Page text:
Simulação de mudança climática mostra quais animais podem suportar a adversidade

quinta-feira, outubro 06, 2011

Climate Change Simulations Show Which Animals Can Take the Heat

ScienceDaily (Oct. 4, 2011) — Species' ability to overcome adversity goes beyond Darwin's survival of the fittest. Climate change has made sure of that. In a new study based on simulations examining species and their projected range, researchers at Brown University argue that whether an animal can make it to a final, climate-friendly destination isn't a simple matter of being able to travel a long way. It's the extent to which the creatures can withstand rapid fluctuations in climate along the way that will determine whether they complete the journey.

The speckled black salamander, one of the species studied, could expand its current range (orange) into new territory (gray). Climate change, however, will put the new areas beyond the salamander's reach. (Credit: Sax Lab, Brown University)

In a paper in Ecology Letters, Regan Early and Dov Sax examined the projected "climate paths" of 15 amphibians in the western United States to the year 2100. Using well-known climate forecasting models to extrapolate decades-long changes for specific locations, the researchers determined that more than half of the species would become extinct or endangered. The reason, they find, is that the climate undergoes swings in temperature that can trap species at different points in their travels. It's the severity or duration of those climate swings, coupled with the given creature's persistence, that determines their fate.

"Our work shows that it's not just how fast you disperse, but also your ability to tolerate unfavorable climate for decadal periods that will limit the ability of many species to shift their ranges," said Sax, assistant professor of biology in the Department of Ecology and Evolutionary Biology. "As a consequence, many species that aren't currently of conservation concern are likely to become endangered by the end of the century."

The researchers chose to study frogs, salamanders, and toads because their living areas are known and their susceptibility to temperature changes has been well studied. Based on that information, they modeled the migratory paths for each creature, estimating their travels to be about 15 miles per decade. The climate models showed fluctuations in temperatures in different decades severe enough that four creatures would become extinct, while four other species would become endangered at the least. The other seven would "fare OK," Early said, "but they all lose out a lot."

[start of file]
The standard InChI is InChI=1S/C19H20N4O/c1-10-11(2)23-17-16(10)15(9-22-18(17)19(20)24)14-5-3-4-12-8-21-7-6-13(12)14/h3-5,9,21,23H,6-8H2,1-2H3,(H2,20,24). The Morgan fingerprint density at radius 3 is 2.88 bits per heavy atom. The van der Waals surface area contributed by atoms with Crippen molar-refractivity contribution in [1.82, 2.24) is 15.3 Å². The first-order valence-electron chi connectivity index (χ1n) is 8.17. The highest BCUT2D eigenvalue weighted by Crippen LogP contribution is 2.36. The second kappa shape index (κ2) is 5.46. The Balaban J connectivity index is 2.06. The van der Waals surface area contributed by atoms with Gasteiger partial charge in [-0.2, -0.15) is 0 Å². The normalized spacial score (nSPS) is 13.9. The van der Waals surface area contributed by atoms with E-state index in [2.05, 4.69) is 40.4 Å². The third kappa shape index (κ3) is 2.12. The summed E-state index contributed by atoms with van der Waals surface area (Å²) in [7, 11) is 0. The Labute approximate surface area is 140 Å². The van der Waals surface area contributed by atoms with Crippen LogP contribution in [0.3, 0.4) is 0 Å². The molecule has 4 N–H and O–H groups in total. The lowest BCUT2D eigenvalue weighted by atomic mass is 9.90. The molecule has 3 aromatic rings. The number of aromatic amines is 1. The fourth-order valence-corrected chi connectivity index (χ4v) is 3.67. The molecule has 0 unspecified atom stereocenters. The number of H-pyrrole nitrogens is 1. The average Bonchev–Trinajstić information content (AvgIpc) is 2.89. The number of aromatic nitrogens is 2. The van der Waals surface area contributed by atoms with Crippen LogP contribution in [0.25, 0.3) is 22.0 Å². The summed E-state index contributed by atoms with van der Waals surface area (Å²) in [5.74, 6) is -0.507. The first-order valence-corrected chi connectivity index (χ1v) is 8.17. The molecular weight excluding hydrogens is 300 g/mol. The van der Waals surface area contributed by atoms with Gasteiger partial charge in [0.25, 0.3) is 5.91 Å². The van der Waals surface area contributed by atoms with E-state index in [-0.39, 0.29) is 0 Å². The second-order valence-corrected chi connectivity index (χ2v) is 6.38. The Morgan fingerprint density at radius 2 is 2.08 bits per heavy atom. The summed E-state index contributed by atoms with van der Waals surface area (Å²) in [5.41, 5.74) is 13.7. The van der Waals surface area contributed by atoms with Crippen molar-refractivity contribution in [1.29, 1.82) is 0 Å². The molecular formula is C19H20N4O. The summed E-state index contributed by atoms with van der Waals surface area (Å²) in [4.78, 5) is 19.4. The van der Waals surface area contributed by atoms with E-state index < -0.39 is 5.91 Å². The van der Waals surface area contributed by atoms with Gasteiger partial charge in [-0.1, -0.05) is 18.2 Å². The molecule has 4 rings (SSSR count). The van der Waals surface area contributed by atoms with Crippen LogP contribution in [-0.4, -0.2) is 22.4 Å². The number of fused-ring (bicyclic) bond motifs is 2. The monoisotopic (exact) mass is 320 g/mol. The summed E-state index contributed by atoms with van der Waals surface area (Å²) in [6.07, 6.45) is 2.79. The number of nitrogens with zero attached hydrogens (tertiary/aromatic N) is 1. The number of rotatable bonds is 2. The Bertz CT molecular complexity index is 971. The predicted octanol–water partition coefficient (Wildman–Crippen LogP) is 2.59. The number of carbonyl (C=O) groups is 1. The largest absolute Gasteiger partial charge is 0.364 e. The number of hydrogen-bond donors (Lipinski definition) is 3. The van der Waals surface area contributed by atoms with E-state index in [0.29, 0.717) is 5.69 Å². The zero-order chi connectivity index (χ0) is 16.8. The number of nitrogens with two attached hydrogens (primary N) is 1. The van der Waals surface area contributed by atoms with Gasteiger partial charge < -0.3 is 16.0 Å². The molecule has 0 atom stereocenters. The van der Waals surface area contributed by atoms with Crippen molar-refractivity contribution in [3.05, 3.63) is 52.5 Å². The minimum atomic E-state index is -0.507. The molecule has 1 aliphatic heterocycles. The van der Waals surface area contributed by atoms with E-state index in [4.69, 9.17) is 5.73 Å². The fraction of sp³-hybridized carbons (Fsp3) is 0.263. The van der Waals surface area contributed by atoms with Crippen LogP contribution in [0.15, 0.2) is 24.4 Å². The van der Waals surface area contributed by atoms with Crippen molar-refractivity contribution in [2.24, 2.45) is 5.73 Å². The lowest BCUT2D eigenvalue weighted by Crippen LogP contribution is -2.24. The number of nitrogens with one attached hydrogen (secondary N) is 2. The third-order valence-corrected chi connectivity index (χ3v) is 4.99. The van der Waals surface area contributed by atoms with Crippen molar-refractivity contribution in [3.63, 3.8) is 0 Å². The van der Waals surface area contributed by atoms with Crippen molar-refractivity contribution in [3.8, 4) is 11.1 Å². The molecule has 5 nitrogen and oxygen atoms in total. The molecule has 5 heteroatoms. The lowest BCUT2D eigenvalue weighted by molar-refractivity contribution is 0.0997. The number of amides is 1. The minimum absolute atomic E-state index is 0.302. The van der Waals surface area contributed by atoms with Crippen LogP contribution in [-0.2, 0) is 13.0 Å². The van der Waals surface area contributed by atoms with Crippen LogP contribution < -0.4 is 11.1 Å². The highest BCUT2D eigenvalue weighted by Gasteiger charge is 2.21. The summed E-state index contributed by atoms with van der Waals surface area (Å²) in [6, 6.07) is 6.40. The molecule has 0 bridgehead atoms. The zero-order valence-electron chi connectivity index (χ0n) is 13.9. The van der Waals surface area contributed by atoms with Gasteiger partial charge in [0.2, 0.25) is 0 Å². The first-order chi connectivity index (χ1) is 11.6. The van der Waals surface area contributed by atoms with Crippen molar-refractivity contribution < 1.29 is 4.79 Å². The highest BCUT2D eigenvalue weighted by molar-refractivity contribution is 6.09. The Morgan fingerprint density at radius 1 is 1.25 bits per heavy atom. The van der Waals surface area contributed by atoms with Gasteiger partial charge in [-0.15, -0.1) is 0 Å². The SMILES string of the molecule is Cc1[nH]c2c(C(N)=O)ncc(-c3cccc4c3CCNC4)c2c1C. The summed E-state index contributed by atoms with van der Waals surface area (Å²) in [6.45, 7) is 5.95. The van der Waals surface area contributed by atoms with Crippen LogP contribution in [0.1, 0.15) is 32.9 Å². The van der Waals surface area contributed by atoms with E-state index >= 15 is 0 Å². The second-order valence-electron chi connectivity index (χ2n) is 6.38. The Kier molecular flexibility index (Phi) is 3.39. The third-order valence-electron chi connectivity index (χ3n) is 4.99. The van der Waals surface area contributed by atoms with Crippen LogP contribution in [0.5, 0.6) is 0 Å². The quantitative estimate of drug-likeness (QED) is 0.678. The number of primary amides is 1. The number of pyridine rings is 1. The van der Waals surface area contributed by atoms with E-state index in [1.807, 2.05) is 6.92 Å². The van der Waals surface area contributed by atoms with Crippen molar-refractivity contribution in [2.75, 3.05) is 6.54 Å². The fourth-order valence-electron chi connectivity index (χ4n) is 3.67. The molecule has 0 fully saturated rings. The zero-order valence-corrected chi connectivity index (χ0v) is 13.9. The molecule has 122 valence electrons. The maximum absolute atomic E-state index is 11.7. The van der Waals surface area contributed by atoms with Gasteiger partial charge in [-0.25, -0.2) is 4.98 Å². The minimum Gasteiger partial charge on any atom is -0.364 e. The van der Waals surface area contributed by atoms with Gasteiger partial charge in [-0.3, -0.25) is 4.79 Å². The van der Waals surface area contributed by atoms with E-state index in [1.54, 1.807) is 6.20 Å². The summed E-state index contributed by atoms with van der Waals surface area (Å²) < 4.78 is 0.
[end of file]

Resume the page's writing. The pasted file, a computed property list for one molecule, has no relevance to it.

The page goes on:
The temperature swings can cause a species to be stopped in its tracks, which means that it has to do double time when the climate becomes more favorable. "Instead of getting warmer, it can get cooler," said Early, the paper's lead author, of the climate forecasts. "That means that species can take two steps forward, but may be forced to take one step backward, because the climate may become unsuitable for them. Unfortunately, if they take a step back, they have to make up all of that ground. That's what causes the gaps in the climate path."

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Analysis of climate paths reveals potential limitations on species range shifts

Regan Early1,*, Dov F. Sax2

Article first published online: 28 SEP 2011

DOI: 10.1111/j.1461-0248.2011.01681.x

Keywords: Anura; assisted migration; climate variability; dispersal; fundamental and realised niche; landscape ecology; population persistence; salamander; translocation

Ecology Letters (2011)


Forecasts of species endangerment under climate change usually ignore the processes by which species ranges shift. By analysing the ‘climate paths’ that range shifts might follow, and two key range-shift processes – dispersal and population persistence – we show that short-term climatic and population characteristics have dramatic effects on range-shift forecasts. By employing this approach with 15 amphibian species in the western USA, we make unexpected predictions. First, inter-decadal variability in climate change can prevent range shifts by causing gaps in climate paths, even in the absence of geographic barriers. Second, the hitherto unappreciated trait of persistence during unfavourable climatic conditions is critical to species range shifts. Third, climatic fluctuations and low persistence could lead to endangerment even if the future potential range size is large. These considerations may render habitat corridors ineffectual for some species, and conservationists may need to consider managed relocation and augmentation of in situ populations.